Changing Planet The Society for Conservation Biology’s North America Policy Program The world’s oceans are facing an unprecedented plastic crisis, and your morning routine may be inadvertently adding it.
Let's get to know the new species found in the past six years The World Wide Fund for Nature (also known as the World Wildlife Fund) released a new report detailing the new species discovered in the Eastern
Nearly three years after she was shot by Taliban gunmen, Pakistani schoolgirl-turned-teen activist Malala Yousafzai urged world leaders gathered at the United Nations in New York last week to help millions
Researchers have revealed the Heartland Virus is Widespread in America Back in 2009, during the influenza pandemic, two people in Missouri came down with an illness. At first, this was thought to be a
What makes something smart? It can mean many things for many people. But the kind of smart I'm talking about is the smart that inspires, the smart that speaks to us and makes sense, the smart that allows
Wisconsin Gov. Scott Walker, who was once considered a formidable candidate for the Republican presidential nomination, announced on Monday that he will quit the GOP race in the face of plummeting support
Many more lives are still at risk. We must seize the momentum, embrace ambition and move faster to end HIV, TB and malaria as epidemics. Not long ago, AIDS, tuberculosis and malaria looked unstoppable.
A look at the spacecraft's first year studying the Martian atmosphere Today marks one year since NASA’s Mars Atmosphere and Volatile Evolution (MAVEN) mission entered orbit around our planetary neighbor.
Photograph: PA Wire No, these aren’t robots. 84 image/jpeg http://media.guim.co.uk/201543b0bccfba144fcaa82e34af72fd6f125c14/0_1106_3500_2100/140.jpg 140 Photograph: P V Balcombe / Rex Features We haven’t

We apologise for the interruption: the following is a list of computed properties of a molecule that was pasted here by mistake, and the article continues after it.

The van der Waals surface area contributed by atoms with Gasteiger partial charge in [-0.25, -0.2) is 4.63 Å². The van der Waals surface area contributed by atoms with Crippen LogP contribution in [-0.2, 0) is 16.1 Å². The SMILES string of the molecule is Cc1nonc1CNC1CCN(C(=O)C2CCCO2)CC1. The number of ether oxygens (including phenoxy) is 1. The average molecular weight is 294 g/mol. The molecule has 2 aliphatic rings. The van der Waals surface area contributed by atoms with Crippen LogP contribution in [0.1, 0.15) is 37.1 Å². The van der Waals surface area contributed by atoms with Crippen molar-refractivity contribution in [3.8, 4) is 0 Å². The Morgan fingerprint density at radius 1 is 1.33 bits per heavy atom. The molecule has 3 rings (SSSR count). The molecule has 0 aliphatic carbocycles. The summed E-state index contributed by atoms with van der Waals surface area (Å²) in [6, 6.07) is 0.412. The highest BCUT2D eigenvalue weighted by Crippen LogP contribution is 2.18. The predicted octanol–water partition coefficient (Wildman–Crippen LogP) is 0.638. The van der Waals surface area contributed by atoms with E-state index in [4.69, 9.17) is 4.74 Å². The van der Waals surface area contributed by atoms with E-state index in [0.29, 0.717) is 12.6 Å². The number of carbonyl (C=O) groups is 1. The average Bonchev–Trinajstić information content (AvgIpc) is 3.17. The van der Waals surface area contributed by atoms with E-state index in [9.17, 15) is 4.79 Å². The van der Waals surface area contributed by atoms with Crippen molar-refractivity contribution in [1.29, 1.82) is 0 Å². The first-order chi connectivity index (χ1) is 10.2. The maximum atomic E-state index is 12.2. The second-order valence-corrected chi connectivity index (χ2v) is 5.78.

British scientists announced Friday that they had applied for permission to edit the DNA in human embryos, a controversial step that has provoked intense debate around the world. Kathy Niakan of The Francis
Honoring science's funniest research In 1990, as editor of a science magazine, Marc Abrahams encountered plenty of important research. He also saw lots of science that was just plain hilarious—but those
In this installment of NPR's series Inside Alzheimer's, we hear from Greg O'Brien about his decision to forgo treatment for another life-threatening illness. A longtime journalist in Cape Cod, Mass., was
Golf courses, landfills, and parka pockets become unlikely power sources with the advent of smarter solar. Breathtaking desert expanses of panels and mirrors mark solar energy's growth, but renewables'
It began in December at "the happiest place on earth": a measles outbreak that spread across the West, infecting more than 150 people. The eruption at Disneyland occurred 14 years after health officials
Someday, perhaps all of medicine will be reducible (like most things) to a set of algorithms and doctors will be replaced by computers. But we are still far from achieving anything approaching this level
As a physician in Oregon, I have seen the dire effect of assisted-suicide laws on patients and my profession. Since the voters of Oregon narrowly legalized physician-assisted suicide 20 years ago, there
With deaths from antibiotic resistance far outstripping even those of epidemics such as Ebola, scientists are desperate to discover new classes of antibiotics Off the coast of California, nearly 20,000
Before it can reach its full potential, it has to become more precise Tania Swain got bad news: her ovarian cancer had come back. This was in November 2013; almost three years before, Swain, who is herself
Weakened form of polio from childhood immunisations lived on in subject’s gut, mutating into a strain which could cause paralysis in the unvaccinated A British man with an immune deficiency has been shedding